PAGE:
On Sunday in Nashville, the Carolina Panthers beat the Tennessee Titans 27-10 and extended their record to a perfect 8-1. Panthers quarterback Cam Newton sealed the game late in the fourth when he took a snap from two yards out on third and goal, bullied his way to the right, and reached over four Titans for the game-clinching touchdown. Then he started to dance and some people lost their shit.
He was dabbing, though that’s unimportant. What is important, though, is that two Titans linebackers, Avery Williamson and Wesley Woodyard, likely frustrated that their team is perhaps the worst in the whole dang league and that they just dropped another game, took umbrage that Newton was dancing. They got in his face; instead of being cowed by his opponents, Newton proceeded to hit dem folks. It was funny, and then it was over. A few minutes later, so was the game.
It’s Tuesday now, but over the last two days, there’s been so damn much ado about a few seconds of dancing. Yesterday, Titans interim head coach Mike Mularkey addressed the touchdown celebration.
“I know Avery was frustrated by it, but I think there was a whole lot of people frustrated by it,” Mularkey told The Tennessean. “It’s a little rubbing-it-in-your-face type of deal, which there’s a little code of ethics in the NFL. (It’s) not a good move.”
Yesterday on First Take, Skip Bayless called the dance, “a little much for a franchise quarterback.”
“We’ve talked so much about the maturation of Cam Newton, his emergence as the leader of this football team,” Bayless said. “And in this case, I thought it was a little beneath him to celebrate like a diva wide receiver would. Get all caught up in the emotion and go into a more lengthy celebration.
“So no big deal, but if you ask me if I have a problem with it, the best way I can put it is, I did not love it.”
Because of where we sat, we had a close up view of your conduct in the fourth quarter. The chest puffs. The pelvic thrusts. The arrogant struts and the ‘in your face’ taunting of both the Titans’ players and fans. We saw it all.
I refuse to believe you don’t realize you are a role model. You are paid millions of dollars every week to play hard and be a leader. In the off season you’re expected to make appearances, support charities, and inspire young kids to pursue your sport and all sports. With everything the NFL has gone through in recent years, I’m confident they have advised that you are, by virtue of your position and career choice, a role model.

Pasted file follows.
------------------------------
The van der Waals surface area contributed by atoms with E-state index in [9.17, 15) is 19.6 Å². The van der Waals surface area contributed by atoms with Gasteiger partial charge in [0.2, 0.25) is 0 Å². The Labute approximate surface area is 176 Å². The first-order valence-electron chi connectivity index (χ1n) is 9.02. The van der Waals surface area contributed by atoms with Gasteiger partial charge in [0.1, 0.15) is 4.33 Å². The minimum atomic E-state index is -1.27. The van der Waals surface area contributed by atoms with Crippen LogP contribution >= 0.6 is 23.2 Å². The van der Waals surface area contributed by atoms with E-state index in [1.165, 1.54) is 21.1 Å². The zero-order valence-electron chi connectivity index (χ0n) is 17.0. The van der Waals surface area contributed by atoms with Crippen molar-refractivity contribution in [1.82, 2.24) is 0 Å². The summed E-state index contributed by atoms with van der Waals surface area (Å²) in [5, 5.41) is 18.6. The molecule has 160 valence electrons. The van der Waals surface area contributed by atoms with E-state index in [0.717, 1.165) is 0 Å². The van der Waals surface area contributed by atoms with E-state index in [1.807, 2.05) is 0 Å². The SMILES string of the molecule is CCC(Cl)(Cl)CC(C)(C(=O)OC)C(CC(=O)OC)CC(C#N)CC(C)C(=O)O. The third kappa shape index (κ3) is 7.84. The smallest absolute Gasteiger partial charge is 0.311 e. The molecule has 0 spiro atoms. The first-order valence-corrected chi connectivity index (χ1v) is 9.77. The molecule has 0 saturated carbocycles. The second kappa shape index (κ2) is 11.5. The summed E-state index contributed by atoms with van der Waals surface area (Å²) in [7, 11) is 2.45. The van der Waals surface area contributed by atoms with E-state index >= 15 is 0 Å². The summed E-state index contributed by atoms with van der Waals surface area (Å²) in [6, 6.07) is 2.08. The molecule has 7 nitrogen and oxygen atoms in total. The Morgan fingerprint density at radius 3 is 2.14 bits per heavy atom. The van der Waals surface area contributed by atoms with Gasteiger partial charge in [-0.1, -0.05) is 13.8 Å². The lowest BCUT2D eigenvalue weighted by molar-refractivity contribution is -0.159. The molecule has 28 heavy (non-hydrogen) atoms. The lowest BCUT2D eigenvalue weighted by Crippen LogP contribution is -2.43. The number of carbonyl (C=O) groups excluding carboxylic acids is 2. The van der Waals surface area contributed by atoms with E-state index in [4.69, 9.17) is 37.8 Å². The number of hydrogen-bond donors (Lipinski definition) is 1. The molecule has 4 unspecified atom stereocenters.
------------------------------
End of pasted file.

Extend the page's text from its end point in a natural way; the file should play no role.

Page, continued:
And because you are a role model, your behavior brought out like behavior in the stands. Some of the Panthers fans in our section began taunting the hometown fans. Many Titans fans booed you, a few offering instructive, but not necessarily family friendly, suggestions as to how you might change your behavior.
It’s instructive not only that this non-story has somehow endured through today, but how. Mularkey made a plea to the NFL’s unspoken code of ethics, alluding that Newton was somehow disrespecting the sport. Bayless made the racially loaded claim that a celebration was beneath a quarterback, befitting a “diva” wide receiver. Plorin deemed him oversexed, arrogant, and a danger to kids.
These are all common tropes, often proffered when certain athletes dare to exult in their own victory, arrogantly, without any semblance of humility. We still see it all the time, like with Seattle Seahawks cornerback Richard Sherman, who two years ago made the play of his life and then sent the nation into hysterics by having the audacity to be fired up in a postgame interview with Erin Andrews. He, like Newton and any number of black athletes who went off the safe and paternal script, forgot his place.
Long after the NFL was integrated and black players inundated the league at virtually every position, they were still deemed unfit to lead men, either as a head coaches or as quarterbacks. In 2003, the NFL instituted the Rooney Rule, mandating that NFL owners must interview at least one candidate of color for all coaching and front office roles in order to insulate owners from their own racism. Now, the last bastion of white paternalism is the quarterback position, where QBs are still viewed by some as adults in a room full of mostly black boys, moral paragons to show their teammates true north.